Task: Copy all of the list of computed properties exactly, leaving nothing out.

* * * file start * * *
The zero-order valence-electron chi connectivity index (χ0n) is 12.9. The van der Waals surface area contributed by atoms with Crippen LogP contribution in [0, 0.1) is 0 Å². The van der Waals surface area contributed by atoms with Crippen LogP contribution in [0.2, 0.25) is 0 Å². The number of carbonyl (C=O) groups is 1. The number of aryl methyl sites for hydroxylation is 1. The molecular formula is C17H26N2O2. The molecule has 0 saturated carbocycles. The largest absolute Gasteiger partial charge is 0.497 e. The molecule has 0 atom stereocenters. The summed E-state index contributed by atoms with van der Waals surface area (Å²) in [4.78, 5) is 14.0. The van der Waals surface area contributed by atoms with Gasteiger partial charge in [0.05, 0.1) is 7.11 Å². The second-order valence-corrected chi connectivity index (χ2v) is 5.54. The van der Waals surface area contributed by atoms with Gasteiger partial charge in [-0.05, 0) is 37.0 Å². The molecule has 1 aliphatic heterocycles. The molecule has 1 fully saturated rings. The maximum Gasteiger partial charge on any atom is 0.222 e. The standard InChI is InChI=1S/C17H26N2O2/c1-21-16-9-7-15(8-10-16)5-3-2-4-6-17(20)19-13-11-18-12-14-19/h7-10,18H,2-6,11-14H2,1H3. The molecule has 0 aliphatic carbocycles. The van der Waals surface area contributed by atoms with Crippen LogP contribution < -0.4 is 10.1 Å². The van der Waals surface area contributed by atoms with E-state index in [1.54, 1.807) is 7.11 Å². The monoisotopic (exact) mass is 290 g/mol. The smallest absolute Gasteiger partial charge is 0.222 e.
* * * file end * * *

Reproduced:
The zero-order valence-electron chi connectivity index (χ0n) is 12.9. The van der Waals surface area contributed by atoms with Crippen LogP contribution in [0, 0.1) is 0 Å². The van der Waals surface area contributed by atoms with Crippen LogP contribution in [0.2, 0.25) is 0 Å². The number of carbonyl (C=O) groups is 1. The number of aryl methyl sites for hydroxylation is 1. The molecular formula is C17H26N2O2. The molecule has 0 saturated carbocycles. The largest absolute Gasteiger partial charge is 0.497 e. The molecule has 0 atom stereocenters. The summed E-state index contributed by atoms with van der Waals surface area (Å²) in [4.78, 5) is 14.0. The van der Waals surface area contributed by atoms with Gasteiger partial charge in [0.05, 0.1) is 7.11 Å². The second-order valence-corrected chi connectivity index (χ2v) is 5.54. The van der Waals surface area contributed by atoms with Gasteiger partial charge in [-0.05, 0) is 37.0 Å². The molecule has 1 aliphatic heterocycles. The molecule has 1 fully saturated rings. The maximum Gasteiger partial charge on any atom is 0.222 e. The standard InChI is InChI=1S/C17H26N2O2/c1-21-16-9-7-15(8-10-16)5-3-2-4-6-17(20)19-13-11-18-12-14-19/h7-10,18H,2-6,11-14H2,1H3. The molecule has 0 aliphatic carbocycles. The van der Waals surface area contributed by atoms with Crippen LogP contribution < -0.4 is 10.1 Å². The van der Waals surface area contributed by atoms with E-state index in [1.54, 1.807) is 7.11 Å². The monoisotopic (exact) mass is 290 g/mol. The smallest absolute Gasteiger partial charge is 0.222 e.